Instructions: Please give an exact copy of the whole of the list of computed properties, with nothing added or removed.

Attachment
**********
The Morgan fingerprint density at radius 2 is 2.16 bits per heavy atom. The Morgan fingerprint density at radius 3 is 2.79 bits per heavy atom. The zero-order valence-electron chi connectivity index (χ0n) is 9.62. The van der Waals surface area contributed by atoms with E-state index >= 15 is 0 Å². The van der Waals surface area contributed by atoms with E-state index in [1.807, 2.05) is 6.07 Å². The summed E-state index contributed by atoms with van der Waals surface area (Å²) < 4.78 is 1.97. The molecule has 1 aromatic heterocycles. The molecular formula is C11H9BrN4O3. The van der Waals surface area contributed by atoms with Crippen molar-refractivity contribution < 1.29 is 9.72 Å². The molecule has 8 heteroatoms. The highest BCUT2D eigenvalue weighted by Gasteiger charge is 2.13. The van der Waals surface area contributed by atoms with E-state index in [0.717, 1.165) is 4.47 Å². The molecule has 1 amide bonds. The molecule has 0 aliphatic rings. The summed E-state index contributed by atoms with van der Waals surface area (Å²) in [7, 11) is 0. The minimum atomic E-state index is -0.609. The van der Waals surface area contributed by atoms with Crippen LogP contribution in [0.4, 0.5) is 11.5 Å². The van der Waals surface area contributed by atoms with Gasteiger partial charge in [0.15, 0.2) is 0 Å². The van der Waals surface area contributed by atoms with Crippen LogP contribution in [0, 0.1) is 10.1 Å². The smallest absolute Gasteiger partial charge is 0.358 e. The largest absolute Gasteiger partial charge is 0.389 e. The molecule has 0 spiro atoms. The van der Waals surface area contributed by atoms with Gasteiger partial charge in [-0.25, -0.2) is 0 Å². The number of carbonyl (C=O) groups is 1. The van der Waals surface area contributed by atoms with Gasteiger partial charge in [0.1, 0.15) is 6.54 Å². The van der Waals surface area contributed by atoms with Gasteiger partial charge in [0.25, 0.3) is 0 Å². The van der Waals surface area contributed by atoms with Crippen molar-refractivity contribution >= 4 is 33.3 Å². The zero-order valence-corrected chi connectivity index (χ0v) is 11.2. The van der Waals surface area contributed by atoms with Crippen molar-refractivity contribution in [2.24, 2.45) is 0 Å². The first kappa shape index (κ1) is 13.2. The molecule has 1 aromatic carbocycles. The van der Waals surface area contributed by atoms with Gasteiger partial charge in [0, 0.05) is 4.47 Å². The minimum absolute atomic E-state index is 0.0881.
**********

The Morgan fingerprint density at radius 2 is 2.16 bits per heavy atom. The Morgan fingerprint density at radius 3 is 2.79 bits per heavy atom. The zero-order valence-electron chi connectivity index (χ0n) is 9.62. The van der Waals surface area contributed by atoms with E-state index >= 15 is 0 Å². The van der Waals surface area contributed by atoms with E-state index in [1.807, 2.05) is 6.07 Å². The summed E-state index contributed by atoms with van der Waals surface area (Å²) < 4.78 is 1.97. The molecule has 1 aromatic heterocycles. The molecular formula is C11H9BrN4O3. The van der Waals surface area contributed by atoms with Crippen molar-refractivity contribution < 1.29 is 9.72 Å². The molecule has 8 heteroatoms. The highest BCUT2D eigenvalue weighted by Gasteiger charge is 2.13. The van der Waals surface area contributed by atoms with E-state index in [0.717, 1.165) is 4.47 Å². The molecule has 1 amide bonds. The molecule has 0 aliphatic rings. The summed E-state index contributed by atoms with van der Waals surface area (Å²) in [7, 11) is 0. The minimum atomic E-state index is -0.609. The van der Waals surface area contributed by atoms with Crippen LogP contribution in [0.4, 0.5) is 11.5 Å². The van der Waals surface area contributed by atoms with Gasteiger partial charge in [0.15, 0.2) is 0 Å². The van der Waals surface area contributed by atoms with Crippen LogP contribution in [0, 0.1) is 10.1 Å². The smallest absolute Gasteiger partial charge is 0.358 e. The largest absolute Gasteiger partial charge is 0.389 e. The molecule has 0 spiro atoms. The van der Waals surface area contributed by atoms with Gasteiger partial charge in [-0.25, -0.2) is 0 Å². The number of carbonyl (C=O) groups is 1. The van der Waals surface area contributed by atoms with Gasteiger partial charge in [0.1, 0.15) is 6.54 Å². The van der Waals surface area contributed by atoms with Gasteiger partial charge in [0.25, 0.3) is 0 Å². The van der Waals surface area contributed by atoms with Crippen molar-refractivity contribution >= 4 is 33.3 Å². The zero-order valence-corrected chi connectivity index (χ0v) is 11.2. The van der Waals surface area contributed by atoms with Crippen molar-refractivity contribution in [2.24, 2.45) is 0 Å². The first kappa shape index (κ1) is 13.2. The molecule has 1 aromatic carbocycles. The van der Waals surface area contributed by atoms with Gasteiger partial charge in [0, 0.05) is 4.47 Å². The minimum absolute atomic E-state index is 0.0881.